• Alice’s Aurora Tip #3: Bring a digital camera or phone with a long-exposure setting. Long-exposure images gather more light than your eye with long exposures you may see the aurora first in a viewfinder, and with your eye as it brightens.
  • Alice’s Aurora Tip #4: It is usually hard to see from Seattle, even when visible. Give your eyes a chance to adapt. Enjoy the stars too.

 

Advanced:

When Kp levels surpass 5 it is worth starting to check in. In Seattle, we hope for Kp levels of 6 or greater for the best chance to see the aurora. I explained Kp over here.

 

 

*NEW* Recommended Viewing Locations:

My general stargazing location recommendations.

PostHeaderIcon Where Should You Go for Stargazing or to watch the Perseids?

See the tab above that says “Seattle Stargazing“? That’s my most recent list of ideas for you.

The map can be found over on Google Maps as well.

My Perseids news coverage 2015

-Full article at West Seattle Blog.

-Interview on KUOW’s The Record for 8/12/2015.

-365 Days of Astronomy What’s Up Tonight, Southern Skies Edition August 2015 (includes tips on astrophotography)

Alan Boyle’s article at GeekWire about Seattle stargazing spots

~ A l i c e !

PostHeaderIcon Make Your Own Pluto Globe (MAPS as of 7-16-2015!)

Pluto-Foldable-Globe-2015-07-16

This thumbnail links to the latest globe activity PDF

My dad has been hard at work on a project for my Plutopalooza New Horizons Phone Home event tomorrow. I promised you crafts, and for those of our who cannot attend the event in person, I’m posting this one here.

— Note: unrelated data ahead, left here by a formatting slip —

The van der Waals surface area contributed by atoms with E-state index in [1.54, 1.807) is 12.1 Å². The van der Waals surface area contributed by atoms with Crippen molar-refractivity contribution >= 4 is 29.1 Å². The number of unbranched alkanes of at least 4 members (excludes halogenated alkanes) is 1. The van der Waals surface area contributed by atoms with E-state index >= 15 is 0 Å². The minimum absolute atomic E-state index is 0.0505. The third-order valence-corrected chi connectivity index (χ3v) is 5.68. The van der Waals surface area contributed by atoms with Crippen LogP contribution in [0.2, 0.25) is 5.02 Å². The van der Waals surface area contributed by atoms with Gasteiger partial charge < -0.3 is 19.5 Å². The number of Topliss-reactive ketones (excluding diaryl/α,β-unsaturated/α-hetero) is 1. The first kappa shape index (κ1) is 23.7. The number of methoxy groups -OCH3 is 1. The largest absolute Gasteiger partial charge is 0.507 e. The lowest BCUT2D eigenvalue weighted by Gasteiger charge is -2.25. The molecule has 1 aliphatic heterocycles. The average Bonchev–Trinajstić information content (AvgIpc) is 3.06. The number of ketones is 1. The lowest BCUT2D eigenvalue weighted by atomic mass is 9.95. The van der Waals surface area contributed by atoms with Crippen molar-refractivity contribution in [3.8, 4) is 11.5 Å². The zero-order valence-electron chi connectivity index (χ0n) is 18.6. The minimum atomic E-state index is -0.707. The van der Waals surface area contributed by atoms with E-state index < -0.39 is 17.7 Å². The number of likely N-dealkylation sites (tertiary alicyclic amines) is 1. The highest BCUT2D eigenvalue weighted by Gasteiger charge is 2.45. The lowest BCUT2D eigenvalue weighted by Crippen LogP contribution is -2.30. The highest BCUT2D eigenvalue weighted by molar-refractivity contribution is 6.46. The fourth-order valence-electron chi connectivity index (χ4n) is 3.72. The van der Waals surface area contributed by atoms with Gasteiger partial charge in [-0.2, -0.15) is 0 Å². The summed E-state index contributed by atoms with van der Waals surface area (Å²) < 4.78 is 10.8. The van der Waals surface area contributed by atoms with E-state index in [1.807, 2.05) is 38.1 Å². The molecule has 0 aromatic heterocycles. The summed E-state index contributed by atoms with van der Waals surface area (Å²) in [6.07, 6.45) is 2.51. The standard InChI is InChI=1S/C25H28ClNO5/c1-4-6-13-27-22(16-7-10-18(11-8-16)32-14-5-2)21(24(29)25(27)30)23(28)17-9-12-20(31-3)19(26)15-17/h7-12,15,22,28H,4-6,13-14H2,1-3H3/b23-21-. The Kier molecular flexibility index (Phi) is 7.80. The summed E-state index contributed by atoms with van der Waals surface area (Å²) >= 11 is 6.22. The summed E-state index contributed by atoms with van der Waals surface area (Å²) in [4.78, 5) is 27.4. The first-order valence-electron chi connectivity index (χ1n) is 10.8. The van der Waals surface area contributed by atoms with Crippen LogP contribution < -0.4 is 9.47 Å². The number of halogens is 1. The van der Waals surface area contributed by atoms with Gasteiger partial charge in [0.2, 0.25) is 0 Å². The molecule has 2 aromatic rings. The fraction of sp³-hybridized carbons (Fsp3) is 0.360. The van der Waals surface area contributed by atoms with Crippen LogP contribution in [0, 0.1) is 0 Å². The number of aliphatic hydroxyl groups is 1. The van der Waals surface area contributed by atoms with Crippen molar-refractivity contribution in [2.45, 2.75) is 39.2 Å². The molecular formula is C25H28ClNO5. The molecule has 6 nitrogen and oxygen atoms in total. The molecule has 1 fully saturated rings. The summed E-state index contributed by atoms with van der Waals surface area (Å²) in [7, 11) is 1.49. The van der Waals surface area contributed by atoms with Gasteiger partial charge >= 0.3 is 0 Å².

This is currently a globe of the very latest map available of Pluto from Björn Jónsson. We will be posting one update tomorrow (July 14, 2015) morning, and possibly one more tomorrow evening. Check back on this post for the final update.

Pluto Foldable Globe 2015-07-13 (First post)

Pluto Foldable Globe 2015-07-14 (Second post — updated 10am Pacific Time Tuesday 7-14-2015)

Pluto Foldable Globe 2015-07-16 (Third post — updated 7-16-2015 with better Charon, probably the last post for several months. I hope to do one more when there’s a high-res map available.)

~ A l i c e !

PostHeaderIcon Where to Find AstroInfo?

What’s become of me? Like many other vaguely-successful authors, you can now find my work in more places and less often back here at home. This is great news for me, tough news for trying to follow me. I’m not gone for good, but check these locations for more recent articles:

Thanks for keeping up!

-Alice

PostHeaderIcon March 19 Spring Equinox Sunset Watch — 2016

It’s time for the 28th seasonal sunset watch!

  • When: Saturday, March 19th at 7:10pm (so come at 6:45pm)
    • Actual sunset is supposed to be at 7:22pm, but we have noticed that the Sun sets about 10 minutes earlier than the USNO says, because of the horizon altitude.
    • The equinox moment is Saturday, March 19th at 9:30pm
  • Where: Solstice Park – all the way up the hill from the tennis courts (or, if you’re not in Seattle, wherever you have a view of the western horizon!)
  • Who: Everyone welcome, as usual.
  • Bring (optional): Your smartphone or tablet with a stargazing app. If you do, I’ll spend a few minutes showing you how to use the app. Well, I’ll try anyway, this part of the evening is in beta testing. ;)
Parent and Child at Sunset by Kazuhiko Teramoto

Parent and Child at Sunset by Kazuhiko Teramoto, skyseeker

Come watch the sunset at Solstice Park in West Seattle. I’ll be there even if it is cloudy because sometimes the Sun peeks through just as it begins to set, but if it is driving rain or sleet I’m staying home with some hot tea!

If you’re interested – here’s the timing of various celestial events  from Seattle, courtesy of the U.S. Naval Observatory Astronomical Applications Department:

Sun and Moon Data for One Day

Solstice Moment: Saturday, March 19th at 9:30:00 PM
Universal Time: Mar 20 04 30

Seattle, King County, WA (Longitude W122° 20′, Latitude N47° 38′)

Saturday, March 19, 2016 Pacific Daylight Time

Sun
Begin civil twilight 6:42 a.m.
Sunrise 7:13 a.m.
Sun transit 1:17 p.m.
Sunset 7:22 p.m.
End civil twilight 7:52 p.m.

Moon
Moonset 5:25 a.m.
Moonrise 3:52 p.m.